A labyrinthine neo-noir thriller with a tense psychological slant, this dark, existential drama follows the surreal journey of a man trapped in a place where time stands still, yet ... See full summary »
A labyrinthine neo-noir thriller with a tense psychological slant, this dark, existential drama follows the surreal journey of a man trapped in a place where time stands still, yet determined to fend off madness by pursuing a mysterious assassin while finding a means of escaping his otherworldly prison. Limbo was Thomas Ikimi's micro budget student film, made in his sophomore/junior year in University. Written by
In a time when movies like Primer and The Man From Earth are showing us that great films can be made on a shoestring budget, Limbo acts as a cautionary tale that small films can still be terrible.
The story is derivative of a series of derivative films. Clearly taken from Groundhog Day, which was taken from the film 12:01, which was based on the incredible independent short 12:01, Limbo offers nothing new to the story beyond a tacked-on attempt at a film noir mystery.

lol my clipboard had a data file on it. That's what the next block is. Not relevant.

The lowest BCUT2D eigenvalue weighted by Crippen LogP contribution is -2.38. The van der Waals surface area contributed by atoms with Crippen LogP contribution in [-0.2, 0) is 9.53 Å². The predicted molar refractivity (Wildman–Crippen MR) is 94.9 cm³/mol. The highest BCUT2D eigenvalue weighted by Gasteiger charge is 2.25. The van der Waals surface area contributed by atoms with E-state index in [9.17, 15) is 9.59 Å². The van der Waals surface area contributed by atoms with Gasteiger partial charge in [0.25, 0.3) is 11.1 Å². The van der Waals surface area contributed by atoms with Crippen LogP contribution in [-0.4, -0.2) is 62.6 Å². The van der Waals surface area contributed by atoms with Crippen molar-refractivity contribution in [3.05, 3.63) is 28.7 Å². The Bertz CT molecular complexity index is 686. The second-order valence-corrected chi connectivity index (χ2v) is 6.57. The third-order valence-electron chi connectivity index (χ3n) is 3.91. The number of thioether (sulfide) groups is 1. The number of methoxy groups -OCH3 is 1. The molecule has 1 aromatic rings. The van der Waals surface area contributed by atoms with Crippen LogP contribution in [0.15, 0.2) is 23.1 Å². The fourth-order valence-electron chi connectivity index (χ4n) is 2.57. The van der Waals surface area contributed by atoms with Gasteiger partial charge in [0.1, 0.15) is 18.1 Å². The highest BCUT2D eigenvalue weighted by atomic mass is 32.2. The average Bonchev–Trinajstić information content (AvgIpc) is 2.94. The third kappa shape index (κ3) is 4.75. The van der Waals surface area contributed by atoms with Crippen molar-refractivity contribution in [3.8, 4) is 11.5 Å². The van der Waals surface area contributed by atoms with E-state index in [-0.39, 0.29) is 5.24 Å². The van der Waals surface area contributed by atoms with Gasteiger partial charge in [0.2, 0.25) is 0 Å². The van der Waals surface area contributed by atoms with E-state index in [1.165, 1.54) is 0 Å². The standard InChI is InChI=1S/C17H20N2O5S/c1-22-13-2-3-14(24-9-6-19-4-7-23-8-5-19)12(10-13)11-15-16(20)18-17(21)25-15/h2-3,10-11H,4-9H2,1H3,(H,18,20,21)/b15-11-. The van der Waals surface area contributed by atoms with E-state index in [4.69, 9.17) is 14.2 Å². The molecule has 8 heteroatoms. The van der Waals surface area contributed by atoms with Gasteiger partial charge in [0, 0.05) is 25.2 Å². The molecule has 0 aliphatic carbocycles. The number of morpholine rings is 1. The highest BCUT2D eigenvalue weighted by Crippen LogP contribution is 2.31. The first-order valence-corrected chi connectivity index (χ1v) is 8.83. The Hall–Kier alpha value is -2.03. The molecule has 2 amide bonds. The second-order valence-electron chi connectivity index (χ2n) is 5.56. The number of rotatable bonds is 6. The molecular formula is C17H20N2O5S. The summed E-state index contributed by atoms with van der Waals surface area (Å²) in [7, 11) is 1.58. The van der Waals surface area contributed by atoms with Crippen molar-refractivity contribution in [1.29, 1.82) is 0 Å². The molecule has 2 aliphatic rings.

The acting is poor, flat and unengaging. The cinematography is pretentious with the DP constantly attempting to do something with film that is far beyond his reach. The music is sad, sounding like the incidental music one would hear in a 90's interactive cd-rom title. The dialog is simply laughable from the first line spoken to the end, both in writing and delivery.
This film is by no means a masterpiece, it's not even passable. Comparing this to films like Momento and Fight Club is like comparing Lord Of The Rings to fanfics. Feels like a student film by someone who is minoring in film studies at the University of Nevada. And a C- film at that.
All and all, normally I would have given this film 3 stars as it's a step above some youtube videos I've seen lately. However as I feel the average rating should reflect the quality of the film I am sending in a 1 star review to try to balance the score against these bizarrely skewed priors (I am seriously suspicious that they were written by friends and family of cast and crew).
To sum up, Limbo is an example that, even in an age where anyone is capable of making a film, you should really think twice about whether your passion for film isn't overshadowed by your lack of talent and vision. Skip this dog.
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